The 1989 demonstrations began with calls to end corruption. They later expanded to an appeal for democratic reforms, something that had not been heard since 1978, when the human rights activist Wei Jingsheng declared that democracy was the “fifth modernization.” He was sentenced to 15 years in prison.
After Tiananmen, the only options for pro-democracy dissidents were exile or prison, Hom writes on Foreign Affairs:
During most of the 1990s, China used imprisoned dissidents as bargaining chips: it parlayed permission to leave China for independent trade union leader Han Dongfang* (1993) and political dissident Liu Qing (1992) to keep U.S. most-favored-nation status; it used the 1998 release of student leader Wang Dan to pressure the United States to withdraw its sponsorship of a UN resolution condemning China’s human rights policies.
Today’s China is a leading global power, a member of the World Trade Organization, Hom notes, a significant creditor of Western governments, including the United States. Beijing has ratified all the key international human rights treaties, with the exception of the International Covenant on Civil and Political Rights (signed in 1998, but not yet ratified).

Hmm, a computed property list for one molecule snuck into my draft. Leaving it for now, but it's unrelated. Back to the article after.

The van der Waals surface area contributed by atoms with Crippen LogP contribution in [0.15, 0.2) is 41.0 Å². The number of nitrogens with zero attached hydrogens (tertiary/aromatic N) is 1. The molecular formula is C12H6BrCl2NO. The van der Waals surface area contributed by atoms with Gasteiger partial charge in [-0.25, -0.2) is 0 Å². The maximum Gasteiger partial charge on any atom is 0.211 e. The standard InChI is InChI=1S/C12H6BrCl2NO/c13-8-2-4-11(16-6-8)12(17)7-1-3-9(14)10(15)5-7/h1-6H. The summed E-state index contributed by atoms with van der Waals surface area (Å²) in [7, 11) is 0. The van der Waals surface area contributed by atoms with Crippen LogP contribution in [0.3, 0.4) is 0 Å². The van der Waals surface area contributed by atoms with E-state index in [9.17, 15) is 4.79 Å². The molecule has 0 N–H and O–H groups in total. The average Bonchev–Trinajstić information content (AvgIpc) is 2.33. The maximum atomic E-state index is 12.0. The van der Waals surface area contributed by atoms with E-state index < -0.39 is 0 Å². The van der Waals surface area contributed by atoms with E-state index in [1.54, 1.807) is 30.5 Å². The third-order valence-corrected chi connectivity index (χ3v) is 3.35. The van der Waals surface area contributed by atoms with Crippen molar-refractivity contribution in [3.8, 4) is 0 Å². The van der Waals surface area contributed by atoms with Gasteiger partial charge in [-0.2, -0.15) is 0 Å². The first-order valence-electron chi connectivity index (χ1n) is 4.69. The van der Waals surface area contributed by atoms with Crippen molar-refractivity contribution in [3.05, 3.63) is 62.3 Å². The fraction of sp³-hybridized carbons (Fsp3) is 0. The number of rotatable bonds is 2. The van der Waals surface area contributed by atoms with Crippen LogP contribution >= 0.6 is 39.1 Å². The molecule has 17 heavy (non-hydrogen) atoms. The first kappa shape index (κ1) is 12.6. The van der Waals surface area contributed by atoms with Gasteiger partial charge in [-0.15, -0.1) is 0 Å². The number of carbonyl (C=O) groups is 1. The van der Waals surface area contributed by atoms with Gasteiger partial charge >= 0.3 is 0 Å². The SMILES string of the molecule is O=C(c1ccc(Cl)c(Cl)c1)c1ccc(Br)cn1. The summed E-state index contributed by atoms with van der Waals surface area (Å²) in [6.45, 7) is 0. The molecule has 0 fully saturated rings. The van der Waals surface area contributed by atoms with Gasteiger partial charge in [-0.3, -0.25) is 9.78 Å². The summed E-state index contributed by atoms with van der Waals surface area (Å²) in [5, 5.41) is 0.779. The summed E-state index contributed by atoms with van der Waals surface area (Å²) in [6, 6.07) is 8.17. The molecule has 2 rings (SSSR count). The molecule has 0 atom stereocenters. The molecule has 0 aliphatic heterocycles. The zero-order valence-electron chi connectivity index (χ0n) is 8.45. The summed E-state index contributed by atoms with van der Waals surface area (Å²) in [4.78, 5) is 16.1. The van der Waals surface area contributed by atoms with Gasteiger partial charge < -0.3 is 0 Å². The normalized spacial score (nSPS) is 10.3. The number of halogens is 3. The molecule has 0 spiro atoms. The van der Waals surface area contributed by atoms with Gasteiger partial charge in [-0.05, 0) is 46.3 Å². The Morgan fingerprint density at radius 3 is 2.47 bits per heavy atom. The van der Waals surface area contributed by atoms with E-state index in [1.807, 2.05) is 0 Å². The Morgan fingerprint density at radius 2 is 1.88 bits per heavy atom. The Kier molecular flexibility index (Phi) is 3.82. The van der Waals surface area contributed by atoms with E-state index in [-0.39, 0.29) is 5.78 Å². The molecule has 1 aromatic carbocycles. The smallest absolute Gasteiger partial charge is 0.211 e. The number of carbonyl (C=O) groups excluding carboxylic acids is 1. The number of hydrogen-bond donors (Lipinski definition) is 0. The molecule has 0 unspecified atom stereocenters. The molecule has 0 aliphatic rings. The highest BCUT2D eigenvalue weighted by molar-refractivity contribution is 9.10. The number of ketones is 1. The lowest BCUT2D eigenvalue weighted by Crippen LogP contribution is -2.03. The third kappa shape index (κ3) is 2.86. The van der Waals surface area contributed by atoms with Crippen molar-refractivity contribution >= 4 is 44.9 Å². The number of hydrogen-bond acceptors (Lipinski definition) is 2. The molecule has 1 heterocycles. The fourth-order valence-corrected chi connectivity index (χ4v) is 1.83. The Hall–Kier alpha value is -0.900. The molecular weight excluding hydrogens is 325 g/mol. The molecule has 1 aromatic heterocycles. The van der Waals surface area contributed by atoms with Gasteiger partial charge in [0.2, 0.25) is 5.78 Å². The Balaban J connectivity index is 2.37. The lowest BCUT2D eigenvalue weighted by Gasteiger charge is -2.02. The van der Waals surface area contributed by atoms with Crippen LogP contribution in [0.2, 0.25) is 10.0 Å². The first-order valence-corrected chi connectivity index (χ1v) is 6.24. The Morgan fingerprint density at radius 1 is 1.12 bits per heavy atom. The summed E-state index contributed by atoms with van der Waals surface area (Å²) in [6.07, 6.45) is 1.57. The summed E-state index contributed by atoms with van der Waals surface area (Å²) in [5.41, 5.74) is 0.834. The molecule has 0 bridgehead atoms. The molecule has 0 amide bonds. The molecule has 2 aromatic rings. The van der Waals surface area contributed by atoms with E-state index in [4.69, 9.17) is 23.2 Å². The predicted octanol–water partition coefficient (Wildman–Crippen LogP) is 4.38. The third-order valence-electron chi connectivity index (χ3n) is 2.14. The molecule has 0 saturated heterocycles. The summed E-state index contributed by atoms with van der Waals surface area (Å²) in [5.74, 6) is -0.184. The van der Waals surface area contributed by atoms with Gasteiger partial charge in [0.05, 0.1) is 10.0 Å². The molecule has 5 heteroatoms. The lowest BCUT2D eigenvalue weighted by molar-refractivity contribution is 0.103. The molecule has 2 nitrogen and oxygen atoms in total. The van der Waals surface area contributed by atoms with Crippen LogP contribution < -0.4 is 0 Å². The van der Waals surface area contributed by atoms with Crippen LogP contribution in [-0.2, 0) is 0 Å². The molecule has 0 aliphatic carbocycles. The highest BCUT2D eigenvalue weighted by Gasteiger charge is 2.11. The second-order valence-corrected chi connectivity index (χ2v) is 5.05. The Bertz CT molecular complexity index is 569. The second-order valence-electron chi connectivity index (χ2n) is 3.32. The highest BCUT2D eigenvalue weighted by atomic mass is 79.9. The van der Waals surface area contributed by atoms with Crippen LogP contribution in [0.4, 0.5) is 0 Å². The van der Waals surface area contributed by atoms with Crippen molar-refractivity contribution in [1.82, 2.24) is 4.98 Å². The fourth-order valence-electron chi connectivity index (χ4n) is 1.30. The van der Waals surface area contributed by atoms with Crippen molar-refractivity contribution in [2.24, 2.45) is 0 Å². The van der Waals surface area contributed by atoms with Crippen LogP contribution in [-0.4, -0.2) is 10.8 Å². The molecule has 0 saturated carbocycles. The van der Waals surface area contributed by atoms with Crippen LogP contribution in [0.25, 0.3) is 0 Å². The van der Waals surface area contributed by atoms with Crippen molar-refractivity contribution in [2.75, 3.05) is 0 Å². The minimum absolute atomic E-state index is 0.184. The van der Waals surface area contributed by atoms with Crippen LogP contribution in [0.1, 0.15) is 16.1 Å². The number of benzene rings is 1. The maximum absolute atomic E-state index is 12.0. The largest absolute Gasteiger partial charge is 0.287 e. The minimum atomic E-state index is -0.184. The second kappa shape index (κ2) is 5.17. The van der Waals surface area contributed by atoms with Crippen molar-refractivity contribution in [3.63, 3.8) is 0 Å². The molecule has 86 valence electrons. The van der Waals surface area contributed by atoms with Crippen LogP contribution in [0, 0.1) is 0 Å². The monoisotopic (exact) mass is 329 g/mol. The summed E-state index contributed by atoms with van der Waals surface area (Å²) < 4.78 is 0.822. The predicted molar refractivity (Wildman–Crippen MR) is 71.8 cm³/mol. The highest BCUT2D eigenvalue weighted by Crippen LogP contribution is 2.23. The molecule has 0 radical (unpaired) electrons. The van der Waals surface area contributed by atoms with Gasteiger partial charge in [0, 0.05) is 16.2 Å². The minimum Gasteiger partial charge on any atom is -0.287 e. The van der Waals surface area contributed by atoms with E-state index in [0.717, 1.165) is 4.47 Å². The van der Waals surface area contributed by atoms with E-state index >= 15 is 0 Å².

At the same time, the nature, scope, and impact of activism in China have changed, in large part due to the Internet. By March of 2012, the number of netizens in China was over 500 million (up from 16.9 million in 2000)………….As popular discontent and citizen activism have spread online, they have also spread in scope to include demands not only for political reforms but also for official accountability on environmental crises, rampant corruption, tainted consumer products, massive theft of community land, dangerous workplaces, and increasing social and economic equalities.
“The increasing number of mass protests, independent lawyers, and online citizen activists urgently demonstrates that the only way forward for China’s future is one shaped through respect for the rights of the citizens,” Hom concludes.
“The question now is: Are the authorities reading the writing on the wall, or are they too blinded by their own self-interest for party survival at all costs?”
While Chen’s plight has attracted the global media spotlight, the case of a less celebrated dissident also merits attention, writes Ying Ma, a policy advisor at the Heartland Institute.